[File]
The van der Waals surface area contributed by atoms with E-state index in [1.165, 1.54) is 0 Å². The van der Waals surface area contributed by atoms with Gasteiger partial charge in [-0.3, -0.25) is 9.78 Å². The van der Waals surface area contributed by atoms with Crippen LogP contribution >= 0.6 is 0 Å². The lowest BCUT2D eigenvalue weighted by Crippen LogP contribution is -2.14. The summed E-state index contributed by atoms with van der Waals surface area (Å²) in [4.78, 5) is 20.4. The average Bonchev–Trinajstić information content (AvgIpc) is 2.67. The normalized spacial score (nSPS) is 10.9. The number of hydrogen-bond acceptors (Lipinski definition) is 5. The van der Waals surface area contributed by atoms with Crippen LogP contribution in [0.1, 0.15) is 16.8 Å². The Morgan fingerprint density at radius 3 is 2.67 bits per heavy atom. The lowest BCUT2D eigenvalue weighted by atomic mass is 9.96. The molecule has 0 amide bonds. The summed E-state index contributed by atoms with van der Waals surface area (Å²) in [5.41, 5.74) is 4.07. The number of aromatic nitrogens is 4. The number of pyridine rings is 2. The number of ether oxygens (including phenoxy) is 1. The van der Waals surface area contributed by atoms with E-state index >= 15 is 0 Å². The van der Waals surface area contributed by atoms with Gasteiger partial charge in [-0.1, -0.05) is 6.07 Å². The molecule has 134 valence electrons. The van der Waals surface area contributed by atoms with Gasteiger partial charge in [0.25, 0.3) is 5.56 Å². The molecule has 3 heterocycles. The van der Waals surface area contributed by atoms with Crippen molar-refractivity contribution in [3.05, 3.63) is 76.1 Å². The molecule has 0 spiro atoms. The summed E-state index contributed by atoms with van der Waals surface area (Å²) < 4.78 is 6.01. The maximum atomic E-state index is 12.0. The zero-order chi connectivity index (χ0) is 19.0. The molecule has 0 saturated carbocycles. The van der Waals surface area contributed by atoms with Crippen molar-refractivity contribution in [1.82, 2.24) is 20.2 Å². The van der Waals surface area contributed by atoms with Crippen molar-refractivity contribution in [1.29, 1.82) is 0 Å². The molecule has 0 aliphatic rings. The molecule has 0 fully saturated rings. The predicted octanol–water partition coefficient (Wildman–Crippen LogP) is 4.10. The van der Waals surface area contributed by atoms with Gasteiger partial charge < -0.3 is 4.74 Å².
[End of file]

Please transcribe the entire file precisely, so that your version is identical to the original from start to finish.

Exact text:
The van der Waals surface area contributed by atoms with E-state index in [1.165, 1.54) is 0 Å². The van der Waals surface area contributed by atoms with Gasteiger partial charge in [-0.3, -0.25) is 9.78 Å². The van der Waals surface area contributed by atoms with Crippen LogP contribution >= 0.6 is 0 Å². The lowest BCUT2D eigenvalue weighted by Crippen LogP contribution is -2.14. The summed E-state index contributed by atoms with van der Waals surface area (Å²) in [4.78, 5) is 20.4. The average Bonchev–Trinajstić information content (AvgIpc) is 2.67. The normalized spacial score (nSPS) is 10.9. The number of hydrogen-bond acceptors (Lipinski definition) is 5. The van der Waals surface area contributed by atoms with Crippen LogP contribution in [0.1, 0.15) is 16.8 Å². The Morgan fingerprint density at radius 3 is 2.67 bits per heavy atom. The lowest BCUT2D eigenvalue weighted by atomic mass is 9.96. The molecule has 0 amide bonds. The summed E-state index contributed by atoms with van der Waals surface area (Å²) in [5.41, 5.74) is 4.07. The number of aromatic nitrogens is 4. The number of pyridine rings is 2. The number of ether oxygens (including phenoxy) is 1. The van der Waals surface area contributed by atoms with E-state index >= 15 is 0 Å². The van der Waals surface area contributed by atoms with Gasteiger partial charge in [-0.1, -0.05) is 6.07 Å². The molecule has 134 valence electrons. The van der Waals surface area contributed by atoms with Gasteiger partial charge in [0.25, 0.3) is 5.56 Å². The molecule has 3 heterocycles. The van der Waals surface area contributed by atoms with Crippen molar-refractivity contribution in [3.05, 3.63) is 76.1 Å². The molecule has 0 spiro atoms. The summed E-state index contributed by atoms with van der Waals surface area (Å²) < 4.78 is 6.01. The maximum atomic E-state index is 12.0. The zero-order chi connectivity index (χ0) is 19.0. The molecule has 0 saturated carbocycles. The van der Waals surface area contributed by atoms with Crippen molar-refractivity contribution in [1.82, 2.24) is 20.2 Å². The van der Waals surface area contributed by atoms with Crippen molar-refractivity contribution in [1.29, 1.82) is 0 Å². The molecule has 0 aliphatic rings. The molecule has 0 fully saturated rings. The predicted octanol–water partition coefficient (Wildman–Crippen LogP) is 4.10. The van der Waals surface area contributed by atoms with Gasteiger partial charge < -0.3 is 4.74 Å².